Why sober living


Anyone familiar with rural living more than likely understands there has been consistent issues regarding poverty, substance abuse and addiction. Several years ago our rust belt community decided to initiate discussions involving understanding the issues of addiction and substance abuse along with potential solutions including increasing resources to law enforcement in an effort to slow the flow of narcotics in our area. This was much needed dialogue in encouraging our leaders and community members to begin strategic planning efforts that would provide potential solutions to our increasing epidemic.

The questions that came to our mind was this; what do we do with the individuals that are already addicted? Anyone that has first-hand experience in addiction knows that it doesn’t matter what anyone attempts to do, a true addict will go to any lengths to find their drug no matter what the cost. Whatever the cause that may have led these individuals down the road of addiction, we have to understand that they are helpless at this stage. All they are trying to do is avoid becoming sick from withdrawal. Make no mistake; the addict will do anything to avoid this sickness.

So if sickness is the issue, what does a potential solution look like?

Have you ever tried to go on a diet or begin working out as a lifestyle change? How easy was it? Did you stick with it? How long did you make it before you stopped going? How many people have said I am too busy? How many people have said my family comes first? The point of these questions is to help people understand that putting down the substance is only the very beginning on the road to recovery. An addict/alcoholic needs to relearn how to think, how to live, how to have healthy relationships, how to be honest and much more. If someone is lucky enough to make it to a treatment, we can tell you that 28 days is not nearly enough. It takes a serious commitment to live life in recovery and relearn how to live. This is a commit that we have to place in front of everything in our lives or we will not make it. A commitment of this magnitude that we cannot afford the luxury of failing at or saying “some other time” requires support. Imagine attempting to complete an undergraduate degree without the support of professors. Imagine having to learn it and do it all yourself. Imagine walking in to your first day of work at a new job and there is no one there to train you. Except now, if you can’t teach yourself to do the job, you will end up in jail, an institution or death. That is how critical this stage of an addict/alcoholics recovery is.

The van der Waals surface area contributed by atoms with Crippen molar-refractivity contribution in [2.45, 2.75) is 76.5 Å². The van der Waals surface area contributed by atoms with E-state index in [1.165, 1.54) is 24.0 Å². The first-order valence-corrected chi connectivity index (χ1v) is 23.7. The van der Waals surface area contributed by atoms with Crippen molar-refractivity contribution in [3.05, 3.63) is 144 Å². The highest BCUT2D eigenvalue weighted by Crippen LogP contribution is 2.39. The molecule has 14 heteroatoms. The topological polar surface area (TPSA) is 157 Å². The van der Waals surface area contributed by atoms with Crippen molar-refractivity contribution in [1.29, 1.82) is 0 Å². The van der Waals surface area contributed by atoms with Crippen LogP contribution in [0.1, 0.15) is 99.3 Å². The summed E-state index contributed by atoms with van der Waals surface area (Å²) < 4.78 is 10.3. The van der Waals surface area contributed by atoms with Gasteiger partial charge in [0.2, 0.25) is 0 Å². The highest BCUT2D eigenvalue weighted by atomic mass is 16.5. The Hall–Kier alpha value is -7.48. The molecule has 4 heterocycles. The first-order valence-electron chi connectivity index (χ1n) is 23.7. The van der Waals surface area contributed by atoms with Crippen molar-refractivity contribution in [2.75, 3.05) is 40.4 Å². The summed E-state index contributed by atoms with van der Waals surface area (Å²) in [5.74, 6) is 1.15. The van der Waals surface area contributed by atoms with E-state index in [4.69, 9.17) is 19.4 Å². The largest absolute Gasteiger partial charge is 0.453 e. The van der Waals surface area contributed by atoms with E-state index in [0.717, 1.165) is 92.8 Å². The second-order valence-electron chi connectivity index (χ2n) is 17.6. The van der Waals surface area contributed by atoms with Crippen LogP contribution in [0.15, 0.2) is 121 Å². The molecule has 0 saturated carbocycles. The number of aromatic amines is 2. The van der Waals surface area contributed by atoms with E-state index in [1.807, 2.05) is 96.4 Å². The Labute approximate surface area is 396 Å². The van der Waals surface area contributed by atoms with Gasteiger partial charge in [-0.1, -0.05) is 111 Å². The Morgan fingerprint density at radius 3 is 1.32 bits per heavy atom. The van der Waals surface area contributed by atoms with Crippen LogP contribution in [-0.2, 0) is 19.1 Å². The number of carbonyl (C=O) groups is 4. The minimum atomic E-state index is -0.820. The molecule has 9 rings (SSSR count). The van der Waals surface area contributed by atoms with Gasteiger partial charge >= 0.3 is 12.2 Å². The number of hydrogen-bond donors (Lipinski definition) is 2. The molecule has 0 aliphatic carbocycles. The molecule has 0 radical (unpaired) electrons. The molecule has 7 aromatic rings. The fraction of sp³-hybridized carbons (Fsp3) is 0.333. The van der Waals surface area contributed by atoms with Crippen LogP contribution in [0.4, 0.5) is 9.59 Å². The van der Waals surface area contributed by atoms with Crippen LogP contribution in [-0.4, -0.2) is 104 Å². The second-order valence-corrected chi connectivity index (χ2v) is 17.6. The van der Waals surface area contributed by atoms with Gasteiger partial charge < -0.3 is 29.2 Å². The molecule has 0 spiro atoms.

Our Organization, Network of the Spirit Ministries, Inc. currently owns and operates two Sober Living Homes “The Surr’enity House” and the “Gratitude House”.  Network of The Spirit is a non-profit organization created to provide 12 step based transitional dwellings for those transitioning from treatment or in need of a structured and safe environment to get back on their feet. To answer the first question, why is it spelled Surr? We decided on this title as in recovery we know for certain that one has to surrender to their disease in order to find peace and serenity. They have to surrender to the will and direction of a higher power that will help them stay clean. By stepping into sober living one is taking a monumental step in admitting that they cannot do it alone. Taking this step allows our hearts to mend overtime and we will soon realize our thoughts and feelings are changing from remorse, regret and humiliation to acceptance, humility and gratefulness. To honor this process of much needed change, we named our second facility “The Gratitude House”.